The Family as a Cultural System
No two families are alike. All families, wealthy or not, are complex, dynamic organisms that are forever changing cultural systems. The culture of a family, like any other cultural system, consists of the beliefs, values, attitudes, norms, and behaviors of its members. Each family's history affects its current culture. Individual family members influence one another in countless, complex ways. Numerous external forces influence the life, identity, and culture of a family as well. Marriages bring "outsiders" into a family, while death and divorce can shatter families and shift lines of power and influence. The extended families of spouses who marry into a family exert their influence too, bringing with them new issues of culture, heritage, business success, family dysfunction, and social prominence.
Still another factor that can color the dynamics in any family is the very presence of wealth itself. Money can be tremendously empowering and can afford its owners extraordinary opportunities. At the same time, money can complicate family relationships, foster resentment, and create dependency. At the extreme, poorly managed wealth can lead to degeneracy and even corruption.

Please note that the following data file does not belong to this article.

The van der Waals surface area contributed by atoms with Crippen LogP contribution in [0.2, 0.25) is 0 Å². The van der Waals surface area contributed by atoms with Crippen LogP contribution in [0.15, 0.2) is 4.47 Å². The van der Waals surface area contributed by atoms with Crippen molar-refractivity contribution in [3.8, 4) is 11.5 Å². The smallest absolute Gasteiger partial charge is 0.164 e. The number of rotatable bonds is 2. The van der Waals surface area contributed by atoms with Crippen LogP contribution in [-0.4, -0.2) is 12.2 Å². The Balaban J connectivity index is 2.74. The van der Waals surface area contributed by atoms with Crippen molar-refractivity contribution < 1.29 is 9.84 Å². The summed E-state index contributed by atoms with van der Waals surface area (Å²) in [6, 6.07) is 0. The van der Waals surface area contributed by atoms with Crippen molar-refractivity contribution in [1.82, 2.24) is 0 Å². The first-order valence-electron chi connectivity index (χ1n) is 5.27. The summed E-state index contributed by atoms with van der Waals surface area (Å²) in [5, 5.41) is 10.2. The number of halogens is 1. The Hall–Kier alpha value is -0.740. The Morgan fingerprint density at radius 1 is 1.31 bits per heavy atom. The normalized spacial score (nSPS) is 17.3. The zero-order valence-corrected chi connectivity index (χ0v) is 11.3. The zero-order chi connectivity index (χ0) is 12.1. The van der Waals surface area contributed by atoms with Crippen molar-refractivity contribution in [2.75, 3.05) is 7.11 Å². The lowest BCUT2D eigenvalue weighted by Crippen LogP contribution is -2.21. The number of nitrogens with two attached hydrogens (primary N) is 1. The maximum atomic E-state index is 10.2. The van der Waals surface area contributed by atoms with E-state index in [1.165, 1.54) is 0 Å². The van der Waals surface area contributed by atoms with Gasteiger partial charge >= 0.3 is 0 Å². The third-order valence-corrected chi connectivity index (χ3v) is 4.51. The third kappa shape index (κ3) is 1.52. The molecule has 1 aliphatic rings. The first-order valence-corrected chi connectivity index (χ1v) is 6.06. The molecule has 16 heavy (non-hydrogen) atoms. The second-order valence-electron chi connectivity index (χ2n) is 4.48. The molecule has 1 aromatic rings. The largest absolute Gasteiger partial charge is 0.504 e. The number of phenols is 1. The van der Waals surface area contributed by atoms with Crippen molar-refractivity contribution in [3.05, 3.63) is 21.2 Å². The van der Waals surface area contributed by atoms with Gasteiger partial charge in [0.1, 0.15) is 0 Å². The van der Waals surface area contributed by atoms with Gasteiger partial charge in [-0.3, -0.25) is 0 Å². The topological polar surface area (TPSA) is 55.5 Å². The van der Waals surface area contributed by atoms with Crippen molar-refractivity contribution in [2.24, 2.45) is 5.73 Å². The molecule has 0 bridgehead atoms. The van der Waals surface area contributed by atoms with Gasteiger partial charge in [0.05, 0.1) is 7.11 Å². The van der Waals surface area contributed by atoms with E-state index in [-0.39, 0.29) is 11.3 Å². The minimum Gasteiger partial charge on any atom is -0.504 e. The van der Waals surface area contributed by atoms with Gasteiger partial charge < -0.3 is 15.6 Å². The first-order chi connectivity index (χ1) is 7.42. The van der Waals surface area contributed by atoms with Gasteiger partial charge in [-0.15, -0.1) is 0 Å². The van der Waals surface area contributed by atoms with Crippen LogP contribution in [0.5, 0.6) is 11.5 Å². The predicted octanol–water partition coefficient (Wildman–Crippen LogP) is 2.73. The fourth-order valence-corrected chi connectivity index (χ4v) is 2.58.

I believe that wealthy parents—like all parents—need to be intentional about instilling values of accountability and responsibility in their children when it comes to the use of money. Indeed, doing so can be critical to the family's long-term survival! Many wealthy parents indulge their children financially. In so doing, they often foster economic dependency and create a generation of children that feels entitled to the benefits of wealth, but which is ill prepared to manage the responsibilities that wealth entails. Such children often become reliant on their parents for their lifestyles and often lack the discipline to use money wisely. It's no wonder that some people believe that passing wealth from one generation to the next is doing their heirs and society a disservice.
Not surprisingly, financial dependency can affect a family in significant ways. Just how do you go about raising a generation to be empowered by its wealth, not filled with a sense of over-entitlement because of it? I don't know of a single wealthy parent who doesn't worry about this issue a great deal.
That's one more reason why wealth management is about so much more than money. It's also about fostering strong intergenerational values related to productivity, work, accountability, and personal responsibility. Doing this can ensure the health of families for multiple generations. The failure to do it can lead to family dysfunction and the rapid loss of wealth.